Class I HLA supertype and supermotif definition by chemometric approaches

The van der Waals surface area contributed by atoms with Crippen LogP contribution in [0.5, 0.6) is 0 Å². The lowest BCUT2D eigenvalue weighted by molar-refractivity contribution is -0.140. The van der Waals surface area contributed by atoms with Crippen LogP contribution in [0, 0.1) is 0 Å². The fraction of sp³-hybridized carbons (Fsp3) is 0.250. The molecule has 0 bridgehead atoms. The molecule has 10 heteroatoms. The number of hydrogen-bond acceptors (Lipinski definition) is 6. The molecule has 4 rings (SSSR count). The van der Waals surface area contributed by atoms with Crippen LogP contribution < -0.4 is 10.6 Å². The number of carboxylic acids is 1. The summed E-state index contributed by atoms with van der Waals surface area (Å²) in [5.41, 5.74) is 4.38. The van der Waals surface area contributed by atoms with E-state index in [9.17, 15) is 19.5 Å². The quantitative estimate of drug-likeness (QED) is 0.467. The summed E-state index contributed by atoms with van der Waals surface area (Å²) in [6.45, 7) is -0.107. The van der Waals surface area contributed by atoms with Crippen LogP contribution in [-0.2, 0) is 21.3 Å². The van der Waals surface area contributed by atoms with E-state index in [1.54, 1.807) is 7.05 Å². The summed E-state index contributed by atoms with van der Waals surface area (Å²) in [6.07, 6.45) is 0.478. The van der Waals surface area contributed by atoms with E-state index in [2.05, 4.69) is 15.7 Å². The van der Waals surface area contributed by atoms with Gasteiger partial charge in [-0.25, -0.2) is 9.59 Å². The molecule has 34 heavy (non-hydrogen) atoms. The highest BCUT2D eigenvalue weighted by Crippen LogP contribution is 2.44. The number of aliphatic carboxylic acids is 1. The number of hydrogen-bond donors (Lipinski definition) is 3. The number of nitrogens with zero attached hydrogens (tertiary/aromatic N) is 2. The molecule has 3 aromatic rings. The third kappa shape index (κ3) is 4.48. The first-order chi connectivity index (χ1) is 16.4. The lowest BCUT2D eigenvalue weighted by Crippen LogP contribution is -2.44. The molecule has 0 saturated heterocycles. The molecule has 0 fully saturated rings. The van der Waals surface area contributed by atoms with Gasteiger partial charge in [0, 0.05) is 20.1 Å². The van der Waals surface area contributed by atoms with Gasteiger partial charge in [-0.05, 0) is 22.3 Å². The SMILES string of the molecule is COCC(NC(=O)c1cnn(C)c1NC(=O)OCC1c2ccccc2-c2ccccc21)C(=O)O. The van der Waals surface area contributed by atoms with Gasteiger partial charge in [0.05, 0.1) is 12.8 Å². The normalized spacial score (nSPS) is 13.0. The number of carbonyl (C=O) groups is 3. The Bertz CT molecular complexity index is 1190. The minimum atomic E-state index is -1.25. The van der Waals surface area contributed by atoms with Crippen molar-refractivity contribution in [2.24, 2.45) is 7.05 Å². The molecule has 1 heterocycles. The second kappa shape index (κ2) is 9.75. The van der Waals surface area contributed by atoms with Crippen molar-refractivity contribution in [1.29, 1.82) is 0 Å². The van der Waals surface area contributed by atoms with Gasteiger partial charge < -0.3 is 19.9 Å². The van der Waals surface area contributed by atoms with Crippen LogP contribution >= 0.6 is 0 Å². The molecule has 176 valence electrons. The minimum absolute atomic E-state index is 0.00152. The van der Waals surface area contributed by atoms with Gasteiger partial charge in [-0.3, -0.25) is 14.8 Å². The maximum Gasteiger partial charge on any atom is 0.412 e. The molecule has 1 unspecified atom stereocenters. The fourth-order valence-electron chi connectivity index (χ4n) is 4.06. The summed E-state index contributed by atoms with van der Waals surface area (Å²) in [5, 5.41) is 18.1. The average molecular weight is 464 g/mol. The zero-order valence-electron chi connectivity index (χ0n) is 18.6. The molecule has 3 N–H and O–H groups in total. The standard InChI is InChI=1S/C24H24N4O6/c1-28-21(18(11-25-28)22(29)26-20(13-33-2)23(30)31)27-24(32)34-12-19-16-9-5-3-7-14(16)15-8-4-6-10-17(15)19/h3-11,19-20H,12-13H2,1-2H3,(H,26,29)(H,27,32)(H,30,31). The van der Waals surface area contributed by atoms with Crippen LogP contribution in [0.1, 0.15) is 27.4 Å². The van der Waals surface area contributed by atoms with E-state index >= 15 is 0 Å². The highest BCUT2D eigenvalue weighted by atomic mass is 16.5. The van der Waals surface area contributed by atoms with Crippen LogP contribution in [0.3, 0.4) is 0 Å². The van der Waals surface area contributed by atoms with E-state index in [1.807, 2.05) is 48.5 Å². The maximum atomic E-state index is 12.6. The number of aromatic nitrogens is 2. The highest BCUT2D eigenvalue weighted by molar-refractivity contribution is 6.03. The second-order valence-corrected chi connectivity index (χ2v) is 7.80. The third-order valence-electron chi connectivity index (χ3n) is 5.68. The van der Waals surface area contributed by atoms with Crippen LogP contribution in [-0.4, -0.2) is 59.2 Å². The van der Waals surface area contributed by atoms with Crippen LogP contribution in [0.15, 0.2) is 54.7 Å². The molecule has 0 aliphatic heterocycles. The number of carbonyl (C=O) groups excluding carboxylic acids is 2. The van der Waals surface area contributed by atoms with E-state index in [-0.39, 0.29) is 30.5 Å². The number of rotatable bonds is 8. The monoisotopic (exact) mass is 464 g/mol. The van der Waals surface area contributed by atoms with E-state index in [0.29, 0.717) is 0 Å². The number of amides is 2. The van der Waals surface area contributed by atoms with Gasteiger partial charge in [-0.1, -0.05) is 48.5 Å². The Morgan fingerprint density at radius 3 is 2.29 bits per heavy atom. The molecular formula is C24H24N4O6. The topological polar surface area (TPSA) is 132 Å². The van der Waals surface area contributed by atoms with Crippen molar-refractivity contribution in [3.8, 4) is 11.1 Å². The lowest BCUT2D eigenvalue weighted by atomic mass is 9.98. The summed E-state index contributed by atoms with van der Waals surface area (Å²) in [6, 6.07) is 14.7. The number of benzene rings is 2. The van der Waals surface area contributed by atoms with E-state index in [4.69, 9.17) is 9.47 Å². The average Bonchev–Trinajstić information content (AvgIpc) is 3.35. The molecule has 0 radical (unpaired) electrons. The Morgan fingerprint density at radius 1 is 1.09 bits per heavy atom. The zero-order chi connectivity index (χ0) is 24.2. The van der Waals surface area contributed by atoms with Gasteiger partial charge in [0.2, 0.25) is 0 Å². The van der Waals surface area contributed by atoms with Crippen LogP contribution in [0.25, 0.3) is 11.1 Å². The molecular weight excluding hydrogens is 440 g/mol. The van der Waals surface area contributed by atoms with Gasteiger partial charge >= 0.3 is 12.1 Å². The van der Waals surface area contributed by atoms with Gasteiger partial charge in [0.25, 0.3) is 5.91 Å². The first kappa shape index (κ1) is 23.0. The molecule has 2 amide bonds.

Activation of cytotoxic T cells in human requires specific binding of antigenic peptides to human leukocyte antigen (HLA) molecules. HLA is the most polymorphic protein in the human body, currently 1814 different alleles collected in the HLA sequence database at the European Bioinformatics Institute. Most of the HLA molecules recognise different peptides. Also, some peptides can be recognised by several of HLA molecules. In the present project, all available class I HLA alleles are classified into supertypes. Super - binding motifs for peptides binding to some supertypes are defined where binding data are available. A variety of chemometric techniques are used in the project, including 2D and 3D QSAR techniques and different variable selection methods like SIMCA, GOLPE and genetic algorithm. Principal component analysis combined with molecular interaction fields calculation by the program GRID is used in the class I HLA classification. This thesis defines an HLA-A3 supermotif using two QSAR methods: the 3D-QSAR method CoMSIA, and a recently developed 2D-QSAR method, which is named the additive method. Four alleles with high phenotype frequency were included in the study: HLA-A*0301, HLA-A*1101, HLA-A*3101 and HLA- A*6801. An A*020T binding motif is also defined using amino acid descriptors and variable selection methods. Novel peptides have been designed according to the motifs and the binding affinity is tested experimentally. The results of the additive method are used in the online server, MHCPred, to predict binding affinity of unknown peptides. In HLA classification, the HLA-A, B and C molecules are classified into supertypes separately. A total of eight supertypes are observed for class I HLA, including A2, A3, A24, B7, B27, B44, CI and C4 supertype. Using the HLA classification, any newly discovered class I HLA molecule can be grouped into a supertype easily, thus simplifying the experimental function characterisation process.